Imamzadeh Ja'far, Borujerd

From Wikipedia, the free encyclopedia
Jump to navigation Jump to search
Imāmzādeh Ja‘far
Imamzadeh Ja'far of Borujerd 06.jpg
Resting place of Ja‘far, grandson of ‘Alī ibn Husayn
Imamzadeh Ja'far, Borujerd is located in Iran
Imamzadeh Ja'far, Borujerd
Shown within Iran
Basic information
Location Iran Borujerd, Iran
Geographic coordinates 33°53′25.29″N 48°46′12.33″E / 33.8903583°N 48.7700917°E / 33.8903583; 48.7700917Coordinates: 33°53′25.29″N 48°46′12.33″E / 33.8903583°N 48.7700917°E / 33.8903583; 48.7700917
Affiliation Shia Islam
Architectural description
Architectural type Mosque
Architectural style Iranian

Imāmzādeh Ja‘far (Persian: امامزاده جعفر بروجرد‎) is a historical mausoleum in Borujerd, western Iran. The tomb contains the remains of Abulqāsim Ja’far ibn al-Husayn, grandson of the Shī‘ah Imam Ali ibn Hussayn.

History[edit]

Built in the 11th century AD, Imamzadeh Jafar is one of the few examples of the architecture of the Seljuq and Ilkhanid eras in Iran. A very similar mausoleum is the Tomb of Daniel in Susa, south western Iran. The building is octagonal with a high dome in the center. The height of the conic-shaped dome is 25 meters from the base. The main entrance is in east side and there are two halls decorated with tile work from the Safavid (16th century) and Qajar (19th century) times. The doors and the fringes are decorated by Safavid era intricate decorations. The interior decoration of the building has changed during different times and lastly, it has been covered with millions of small mirrors.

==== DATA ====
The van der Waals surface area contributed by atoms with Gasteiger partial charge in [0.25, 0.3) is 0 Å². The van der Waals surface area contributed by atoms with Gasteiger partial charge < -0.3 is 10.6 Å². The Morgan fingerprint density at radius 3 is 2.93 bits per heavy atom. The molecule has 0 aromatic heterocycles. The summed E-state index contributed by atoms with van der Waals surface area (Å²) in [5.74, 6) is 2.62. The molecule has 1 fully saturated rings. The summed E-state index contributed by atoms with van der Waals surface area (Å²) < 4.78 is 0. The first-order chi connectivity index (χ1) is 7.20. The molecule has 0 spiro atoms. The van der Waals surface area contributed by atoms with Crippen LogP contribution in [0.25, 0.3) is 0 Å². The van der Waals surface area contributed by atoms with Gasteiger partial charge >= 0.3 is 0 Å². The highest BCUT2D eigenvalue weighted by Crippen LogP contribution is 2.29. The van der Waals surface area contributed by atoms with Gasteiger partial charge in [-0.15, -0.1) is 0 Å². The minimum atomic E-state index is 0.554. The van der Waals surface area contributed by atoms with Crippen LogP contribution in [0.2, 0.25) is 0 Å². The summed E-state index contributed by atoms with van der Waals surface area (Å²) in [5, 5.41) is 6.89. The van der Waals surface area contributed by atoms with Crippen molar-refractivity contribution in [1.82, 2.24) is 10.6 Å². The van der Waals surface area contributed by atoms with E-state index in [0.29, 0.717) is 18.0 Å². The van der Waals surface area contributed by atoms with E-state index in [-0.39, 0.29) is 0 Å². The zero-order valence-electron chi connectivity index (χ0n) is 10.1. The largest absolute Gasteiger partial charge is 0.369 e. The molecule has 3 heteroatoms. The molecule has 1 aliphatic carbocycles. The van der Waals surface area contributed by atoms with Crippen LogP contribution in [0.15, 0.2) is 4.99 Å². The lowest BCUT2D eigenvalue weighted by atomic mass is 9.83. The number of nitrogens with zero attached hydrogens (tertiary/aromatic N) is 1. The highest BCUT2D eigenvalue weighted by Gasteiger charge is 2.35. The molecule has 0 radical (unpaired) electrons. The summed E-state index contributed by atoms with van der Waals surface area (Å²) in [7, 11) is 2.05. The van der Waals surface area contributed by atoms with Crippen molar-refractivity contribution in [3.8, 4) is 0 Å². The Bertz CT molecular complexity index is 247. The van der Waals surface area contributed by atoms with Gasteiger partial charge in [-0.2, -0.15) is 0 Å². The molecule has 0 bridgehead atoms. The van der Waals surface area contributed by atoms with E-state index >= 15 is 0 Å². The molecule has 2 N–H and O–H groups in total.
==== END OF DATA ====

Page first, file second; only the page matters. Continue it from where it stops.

The main gate is in wood, with engraved decorations from Safavid era. Below the ground floor, there is a small room containing the main grave which is not accessible for public.

This shrine is located in the middle of a historical graveyard with many old graves and trees. 30 meters far from the main building there is another historical tomb, known as Do Khāharan ("The Two Sisters") which belongs to two saints.

The March 2006 Borujerd earthquake caused extensive damage to the tomb. The mud-brick parts of the building destroyed up to 50% according to the officials and a big hole appeared on the dome.

Gallery[edit]

See also[edit]

References[edit]